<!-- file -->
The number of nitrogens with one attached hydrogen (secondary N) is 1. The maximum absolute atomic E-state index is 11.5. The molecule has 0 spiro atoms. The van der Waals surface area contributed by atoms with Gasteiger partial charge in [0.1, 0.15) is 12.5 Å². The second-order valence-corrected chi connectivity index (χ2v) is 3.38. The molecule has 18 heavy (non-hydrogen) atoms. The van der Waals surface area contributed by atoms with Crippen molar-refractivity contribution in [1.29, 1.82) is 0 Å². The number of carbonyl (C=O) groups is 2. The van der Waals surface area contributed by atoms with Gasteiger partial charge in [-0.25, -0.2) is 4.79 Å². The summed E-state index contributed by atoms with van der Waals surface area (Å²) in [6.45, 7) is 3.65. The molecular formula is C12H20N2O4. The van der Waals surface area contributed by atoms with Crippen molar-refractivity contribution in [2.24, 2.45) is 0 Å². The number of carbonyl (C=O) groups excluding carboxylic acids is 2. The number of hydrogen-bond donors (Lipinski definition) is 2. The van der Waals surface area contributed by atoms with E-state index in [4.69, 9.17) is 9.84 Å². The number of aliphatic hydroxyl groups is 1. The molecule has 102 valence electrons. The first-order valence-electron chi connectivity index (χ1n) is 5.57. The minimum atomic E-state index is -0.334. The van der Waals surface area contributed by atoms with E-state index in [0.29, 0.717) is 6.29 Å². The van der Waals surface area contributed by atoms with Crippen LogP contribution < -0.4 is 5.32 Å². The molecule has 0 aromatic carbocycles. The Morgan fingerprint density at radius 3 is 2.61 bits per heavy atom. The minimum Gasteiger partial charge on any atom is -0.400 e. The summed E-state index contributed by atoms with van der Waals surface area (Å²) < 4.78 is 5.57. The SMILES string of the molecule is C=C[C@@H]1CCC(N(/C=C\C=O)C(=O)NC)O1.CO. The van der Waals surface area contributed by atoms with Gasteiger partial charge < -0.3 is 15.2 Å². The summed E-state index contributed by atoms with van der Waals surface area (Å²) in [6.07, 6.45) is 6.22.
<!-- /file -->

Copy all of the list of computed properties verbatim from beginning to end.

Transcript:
The number of nitrogens with one attached hydrogen (secondary N) is 1. The maximum absolute atomic E-state index is 11.5. The molecule has 0 spiro atoms. The van der Waals surface area contributed by atoms with Gasteiger partial charge in [0.1, 0.15) is 12.5 Å². The second-order valence-corrected chi connectivity index (χ2v) is 3.38. The molecule has 18 heavy (non-hydrogen) atoms. The van der Waals surface area contributed by atoms with Crippen molar-refractivity contribution in [1.29, 1.82) is 0 Å². The number of carbonyl (C=O) groups is 2. The van der Waals surface area contributed by atoms with Gasteiger partial charge in [-0.25, -0.2) is 4.79 Å². The summed E-state index contributed by atoms with van der Waals surface area (Å²) in [6.45, 7) is 3.65. The molecular formula is C12H20N2O4. The van der Waals surface area contributed by atoms with Crippen molar-refractivity contribution in [2.24, 2.45) is 0 Å². The number of carbonyl (C=O) groups excluding carboxylic acids is 2. The number of hydrogen-bond donors (Lipinski definition) is 2. The van der Waals surface area contributed by atoms with E-state index in [4.69, 9.17) is 9.84 Å². The number of aliphatic hydroxyl groups is 1. The molecule has 102 valence electrons. The first-order valence-electron chi connectivity index (χ1n) is 5.57. The minimum atomic E-state index is -0.334. The van der Waals surface area contributed by atoms with E-state index in [0.29, 0.717) is 6.29 Å². The van der Waals surface area contributed by atoms with Crippen LogP contribution < -0.4 is 5.32 Å². The molecule has 0 aromatic carbocycles. The Morgan fingerprint density at radius 3 is 2.61 bits per heavy atom. The minimum Gasteiger partial charge on any atom is -0.400 e. The summed E-state index contributed by atoms with van der Waals surface area (Å²) < 4.78 is 5.57. The SMILES string of the molecule is C=C[C@@H]1CCC(N(/C=C\C=O)C(=O)NC)O1.CO. The van der Waals surface area contributed by atoms with Gasteiger partial charge < -0.3 is 15.2 Å². The summed E-state index contributed by atoms with van der Waals surface area (Å²) in [6.07, 6.45) is 6.22.